Health campaigners have welcomed the launch of a Government consultation which will bring the protection of children from tobacco smoke in cars a step closer.
North East campaign group Fresh said legislation protecting children from having to breathe in second-hand smoke in cars would be “incredibly popular”.
The organisation has urged ministers to bring in the regulation banning smoke in vehicles where children under the age of 18 are present, in England, by next year. The consultation on the initiative will run for six weeks.
Ailsa Rutter, director of Fresh, said: “Legislation protecting children from having to breathe in second-hand smoke in cars would be incredibly popular, and we support it. Children hate adults smoking around them, but do not always have a voice – it is vital they deserve the protection of the law.
“Some people may believe opening a car window will protect their children from the toxic fumes, but cars are confined spaces and this is not effective. Smoke contains poisons like arsenic and it lingers, resulting in thousands of children made ill from breathing in smoke every year.”
In February, MPs voted in favour of legislation that could see the move brought forward under the Children and Families Act.
As many as 84,000 youngsters are estimated to be exposed to second-hand smoke in the home or car in the North East. It is estimated that in the region 13,000 youngsters need hospital or GP treatment every year from breathing in smoke.
Former smoker Louise Morris, 38, of Walker, Newcastle, used to light up in the car with her young daughter in the backseat, before quitting the habit six years ago.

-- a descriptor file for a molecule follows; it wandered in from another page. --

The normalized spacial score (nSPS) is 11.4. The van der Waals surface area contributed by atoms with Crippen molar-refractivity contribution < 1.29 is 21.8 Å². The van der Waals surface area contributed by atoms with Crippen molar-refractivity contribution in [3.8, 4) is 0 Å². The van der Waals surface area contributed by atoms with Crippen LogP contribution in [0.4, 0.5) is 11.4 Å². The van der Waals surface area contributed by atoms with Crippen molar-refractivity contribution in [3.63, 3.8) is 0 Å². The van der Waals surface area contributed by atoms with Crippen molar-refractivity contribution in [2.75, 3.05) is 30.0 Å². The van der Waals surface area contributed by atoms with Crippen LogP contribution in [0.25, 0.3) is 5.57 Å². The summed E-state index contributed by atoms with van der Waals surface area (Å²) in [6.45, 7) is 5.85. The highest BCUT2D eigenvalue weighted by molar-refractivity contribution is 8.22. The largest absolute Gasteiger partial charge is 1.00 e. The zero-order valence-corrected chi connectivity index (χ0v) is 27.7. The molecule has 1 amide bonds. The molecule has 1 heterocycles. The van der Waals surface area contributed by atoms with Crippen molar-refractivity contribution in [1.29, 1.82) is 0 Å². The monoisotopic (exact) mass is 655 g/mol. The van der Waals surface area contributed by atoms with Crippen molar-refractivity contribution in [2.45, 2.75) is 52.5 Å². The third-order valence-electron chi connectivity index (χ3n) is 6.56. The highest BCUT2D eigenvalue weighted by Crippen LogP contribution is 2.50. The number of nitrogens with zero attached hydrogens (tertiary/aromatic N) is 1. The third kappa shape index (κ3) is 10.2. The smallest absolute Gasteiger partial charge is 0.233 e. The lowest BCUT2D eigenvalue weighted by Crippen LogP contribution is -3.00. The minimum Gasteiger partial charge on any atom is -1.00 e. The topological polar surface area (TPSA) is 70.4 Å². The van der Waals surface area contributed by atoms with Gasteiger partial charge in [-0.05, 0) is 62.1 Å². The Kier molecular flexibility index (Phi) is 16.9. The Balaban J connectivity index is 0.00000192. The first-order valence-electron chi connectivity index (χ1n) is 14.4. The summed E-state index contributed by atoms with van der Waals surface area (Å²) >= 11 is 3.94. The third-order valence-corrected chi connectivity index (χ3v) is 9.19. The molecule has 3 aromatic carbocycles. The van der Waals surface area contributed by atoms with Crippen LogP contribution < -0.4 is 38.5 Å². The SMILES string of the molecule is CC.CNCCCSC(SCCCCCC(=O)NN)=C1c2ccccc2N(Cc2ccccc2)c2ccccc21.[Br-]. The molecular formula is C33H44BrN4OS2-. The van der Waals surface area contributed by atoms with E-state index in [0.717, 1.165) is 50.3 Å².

The mother-of-one, who has daughter, Leah, nine, said: “I used to smoke in the car because I found it relaxing and it was easy do. I used to have just the driver’s window down because I didn’t realise at the time the dangers of smoking in a confined space.
“I feel quite awful about it now as I was oblivious to what damage it could do, but fortunately my daughter has no respiratory difficulties. It’s brilliant that a consultation has been launched but I think if legislation is brought in it then it will be very hard to enforce. But anything that helps to educate people about the dangers of smoking in cars with children is a good thing.”
Research by the British Lung Foundation has shown that a single cigarette smoked in a moving car with a window half open, exposes a child in the backseat to around two-thirds as much second-hand smoke as in an average smoke-filled pub of yesteryear.
Consultation documents published suggest enforcement will be largely taken forward by local police officers in conjunction with their wider functions on road safety. Under existing powers, police officers would be able to request that a vehicle stops if they suspect that an offence is being committed. Local authorities would also be able to enforce the proposed regulations, by authorising officers, but would not have the powers to stop moving vehicles.